Three major types of eating disorders
October 14, 2021
compose your response using a word document in apa format with no less than 300 words per question sure to cite wherever you have found your answers
October 14, 2021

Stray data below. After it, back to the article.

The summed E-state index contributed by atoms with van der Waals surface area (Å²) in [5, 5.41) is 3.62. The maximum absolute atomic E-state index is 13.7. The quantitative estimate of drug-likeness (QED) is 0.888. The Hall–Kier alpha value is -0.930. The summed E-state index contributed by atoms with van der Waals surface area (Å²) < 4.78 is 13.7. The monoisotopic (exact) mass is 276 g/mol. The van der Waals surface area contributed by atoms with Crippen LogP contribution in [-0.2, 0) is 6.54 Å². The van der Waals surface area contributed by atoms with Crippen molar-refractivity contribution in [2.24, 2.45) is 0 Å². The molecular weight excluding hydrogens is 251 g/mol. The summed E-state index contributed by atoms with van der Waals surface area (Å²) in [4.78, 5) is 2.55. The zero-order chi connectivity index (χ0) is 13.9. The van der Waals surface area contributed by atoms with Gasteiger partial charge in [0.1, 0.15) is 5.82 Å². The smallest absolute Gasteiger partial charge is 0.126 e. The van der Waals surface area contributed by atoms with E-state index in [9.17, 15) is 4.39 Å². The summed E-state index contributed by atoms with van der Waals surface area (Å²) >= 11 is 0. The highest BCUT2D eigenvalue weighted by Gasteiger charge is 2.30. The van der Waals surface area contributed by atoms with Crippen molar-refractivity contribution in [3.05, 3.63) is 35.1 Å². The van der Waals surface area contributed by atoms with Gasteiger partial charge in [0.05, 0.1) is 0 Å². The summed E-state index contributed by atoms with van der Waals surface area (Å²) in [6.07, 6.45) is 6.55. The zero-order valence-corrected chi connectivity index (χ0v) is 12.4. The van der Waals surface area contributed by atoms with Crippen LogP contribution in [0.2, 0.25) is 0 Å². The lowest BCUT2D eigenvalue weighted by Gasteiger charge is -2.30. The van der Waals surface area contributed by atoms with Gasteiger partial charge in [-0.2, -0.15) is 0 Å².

Episodic/Focused   SOAP Note Exemplar (pls use this template)Focused   SOAP Note for a patient with chest painS.CC: “Chest pain”HPI: The patient is a 65 year old AA male who developed sudden onset of   chest pain, which began early this morning.  The pain is described as   “crushing” and is rated nine out of 10 in terms of intensity. The pain is   located in the middle of the chest and is accompanied by shortness of breath.   The patient reports feeling nauseous. The patient tried an antacid with   minimal relief of his symptoms.PMH: Positive history of GERD and hypertension is controlledFH: Mother died at 78 of breast cancer; Father at 75 of CVA.  No   history of premature cardiovascular disease in first degree relatives.SH : Negative for tobacco abuse, currently or previously; consumes   moderate alcohol; married for 39 yearsROSGeneral–Negative for fevers,   chills, fatigueCardiovascular–Negative for   orthopnea, PND, positive for intermittent lower extremity edemaGastrointestinal–Positive for   nausea without vomiting; negative for diarrhea, abdominal painPulmonary–Positive for   intermittent dyspnea on exertion, negative for cough or   hemoptysisO.VS:   BP 186/102; P 94; R 22; T 97.8; 02 96% Wt 235lbs; Ht 70”General–Pt appears diaphoretic and anxiousCardiovascular–PMI is in the 5th inter-costal   space at the mid clavicular line. A grade 2/6 systolic decrescendo murmur is   heard best at thesecond   right inter-costal space which radiates to the neck.A   third heard sound is heard at the apex. No fourth heart sound or rub are   heard. No cyanosis, clubbing, noted, positive for bilateral 2+ LE edema is   noted.Gastrointestinal–The abdomen is symmetrical   without distention; bowelsounds   are normal in quality and intensity in all areas; abruit   is heard in the right para-umbilical area. No masses orsplenomegaly   are noted. Positive for mid-epigastric tenderness with deep palpation.Pulmonary– Lungs are clear to   auscultation and percussion bilaterallyDiagnostic   results: EKG, CXR, CK-MB (support with evidenced and guidelines)A.Differential   Diagnosis:1)   Myocardial Infarction (provide supportive documentation with evidence based   guidelines).2)   Angina (provide supportive documentation with evidence based guidelines).3)   Costochondritis (provide supportive documentation with evidence based   guidelines).Primary   Diagnosis/Presumptive Diagnosis: Myocardial InfarctionP.This section is not required for the assignments in this course (NURS 6512) but will be required for future courses.Assignment 1: Case Study Assignment: Assessing Neurological SymptomsCase #2:CASE STUDY 2: Numbness and Pain A 47-year-old obese female complains of pain in her right wrist, with tingling and numbness in the thumb and index and middle fingers for the past 2 weeks. She has been frustrated because the pain causes her to drop her hair-styling toolsImagine not being able to form new memories. This is the reality patients with anterograde amnesia face. Although this form of amnesia is rare, it can result from severe brain trauma. Anterograde amnesia demonstrates just how impactful brain disorders can be to a patient’s quality of living. Accurately assessing neurological symptoms is a complex process that involves the analysis of many factors.In this Case Study Assignment, you will consider case studies that describe abnormal findings in patients seen in a clinical setting.To Prepare·  You will be assigned to a specific case study for this Case Study Assignment (Please see Above)· Also, your Case Study Assignment should be in the Episodic/Focused SOAP Note format( as in exampler above) rather than the traditional narrative style format. Refer to Chapter 2 of the Sullivan text and the Episodic/Focused SOAP Template in the Week 5 Learning Resources for guidance. Remember that all Episodic/Focused SOAP notes have specific data included in every patient case.With regard to the case study you were assigned:· Review this week’s Learning Resources, and consider the insights they provide about the case study.· Consider what history would be necessary to collect from the patient in the case study you were assigned.· Consider what physical exams and diagnostic tests would be appropriate to gather more information about the patient’s condition. How would the results be used to make a diagnosis?· Identify at least five possible conditions that may be considered in a differential diagnosis for the patient.·The Case Study AssignmentUse the Episodic/Focused SOAP Template and create an episodic/focused note about the patient in the case study to which you were assigned using the episodic/focused note template provided ( ABOVE). Provide evidence from the literature to support diagnostic tests that would be appropriate for each case. List five different possible conditions for the patient’s differential diagnosis, and justify why you selected each.Resource for referencesBall, J. W., Dains, J. E., Flynn, J. A., Solomon, B. S., & Stewart, R. W. (2019). Seidel’s guide to physical examination: An interprofessional approach (9th ed.). St. Louis, MO: Elsevier Mosby.Chapter 7, “Mental Status”This chapter revolves around the mental status evaluation of an      individual’s overall cognitive state. The chapter includes a list of      mental abnormalities and their symptoms.·Chapter 23, “Neurologic System”The authors of this chapter explore the anatomy and physiology of the      neurologic system. The authors also describe neurological examinations and      potential findings.Dains, J. E., Baumann, L. C., & Scheibel, P. (2019). Advanced health assessment and clinical diagnosis in primary care (6th ed.). St. Louis, MO: Elsevier Mosby.Credit Line: Advanced Health Assessment and Clinical Diagnosis in Primary Care, 6th Edition by Dains, J.E., Baumann, L. C., & Scheibel, P. Copyright 2019 by Mosby. Reprinted by permission of Mosby via the Copyright Clearance Center.Chapter 4, “Affective Changes”This chapter outlines how to identify the potential cause of affective changes in a patient. The authors provide a suggested approach to the evaluation of this type of change, and they include specific tools that can be used as part of the diagnosis.Chapter 9, “Confusion in Older Adults”This chapter focuses on causes of confusion in older adults, with an emphasis on dementia. The authors include suggested questions for taking a focused history as well as what to look for in a physical examination.Chapter 13, “Dizziness”Dizziness can be a symptom of many underlying conditions. This chapter outlines the questions to ask a patient in taking a focused history and different tests to use in a physical examination.Chapter 19, “Headache”The focus of this chapter is the identification of the causes of headaches. The first step is to ensure that the headache is not a life-threatening condition. The authors give suggestions for taking a thorough history and performing a physical exam.Chapter 31, “Sleep Problems”In this chapter, the authors highlight the main causes of sleep problems. They also provide possible questions to use in taking the patient’s history, things to look for when performing a physical exam, and possible laboratory and diagnostic studies that might be useful in making the diagnosis.Sullivan, D. D. (2019). Guide to clinical documentation (3rd ed.). Philadelphia, PA: F. A. Davis.Chapter 2, “The Comprehensive History      and Physical Exam” (“Cranial Nerves and Their Function” and      “Grading Reflexes”) (Previously read in Weeks 1, 2, 3, and 5)Seidel, H. M., Ball, J. W., Dains, J. E., Flynn, J. A., Solomon, B. S., & Stewart, R. W. (2011). Physical examination objective data checklist. In Mosby’s guide to physical examination (7th ed.). St. Louis, MO: Elsevier Mosby.Credit Line: Mosby’s Guide to Physical Examination, 7th Edition by Seidel, H. M., Ball, J. W., Dains, J. E., Flynn, J. A., Solomon, B. S., & Stewart, R. W. Copyright 2011 by Elsevier. Reprinted by permission of Elsevier via the Copyright Clearance Center.Ball, J. W., Dains, J. E., Flynn, J. A., Solomon, B. S., & Stewart, R. W. (2019). Neurologic system: Student checklist. In Seidel’s guide to physical examination: An interprofessional approach (9th ed.). St. Louis, MO: Elsevier Mosby.Credit Line: Seidel’s Guide to Physical Examination, 9th Edition by Ball, J. W., Dains, J. E., Flynn, J. A., Solomon, B. S., & Stewart, R. W. Copyright 2019 by Elsevier Health Sciences. Reprinted by permission of Elsevier Health Sciences via the Copyright Clearance Center.Ball, J. W., Dains, J. E., Flynn, J. A., Solomon, B. S., & Stewart, R. W. (2019). Neurologic system: Key points. In Seidel’s guide to physical examination: An interprofessional approach (9th ed.). St. Louis, MO: Elsevier Mosby.Credit Line: Seidel’s Guide to Physical Examination, 9th Edition by Ball, J. W., Dains, J. E., Flynn, J. A., Solomon, B. S., & Stewart, R. W. Copyright 2019 by Elsevier Health Sciences. Reprinted by permission of Elsevier Health Sciences via the Copyright Clearance Center.Ball, J. W., Dains, J. E., Flynn, J. A., Solomon, B. S., & Stewart, R. W. (2019). Mental status: Student checklist. In Seidel’s guide to physical examination: An interprofessional approach (9th ed.). St. Louis, MO: Elsevier Mosby.Credit Line: Seidel’s Guide to Physical Examination, 9th Edition by Ball, J. W., Dains, J. E., Flynn, J. A., Solomon, B. S., & Stewart, R. W. Copyright 2019 by Elsevier Health Sciences. Reprinted by permission of Elsevier Health Sciences via the Copyright Clearance Center.Bearden , S. T., & Nay, L. B. (2011). Utility of EEG in differential diagnosis of adults with unexplained acute alteration of mental status. American Journal of Electroneurodiagnostic Technology, 51(2), 92–104.This article reviews the use of electrocenographs (EEG) to assist in differential diagnoses. The authors provide differential diagnostic scenarios in which the EEG was useful.Athilingam, P ., Visovsky, C., & Elliott, A. F. (2015). Cognitive screening in persons with chronic diseases in primary care: Challenges and recommendations for practice. American Journal of Alzheimer’s Disease & Other Dementias, 30(6), 547–558. doi:10.1177/1533317515577127Sinclair , A. J., Gadsby, R., Hillson, R., Forbes, A., & Bayer, A. J. (2013). Brief report: Use of the Mini-Cog as a screening tool for cognitive impairment in diabetes in primary care. Diabetes Research and Clinical Practice, 100(1), e23–e25. doi:10.1016/j.diabres.2013.01.001Roalf, D. R., Moberg, P. J., Xei, S. X., Wolk, D. A., Moelter, S. T., & Arnold, S. E. (2013). Comparative accuracies of two common screening instruments for classification of Alzheimer’s disease, mild cognitive impairment, and healthy aging. Alzheimer’s & Dementia, 9(5), 529–537. doi:10.1016/j.jalz.2012.10.001. Retrieved from http://www.alzheimersanddementia.com/article/S1552-5260(12)02463-6/abstract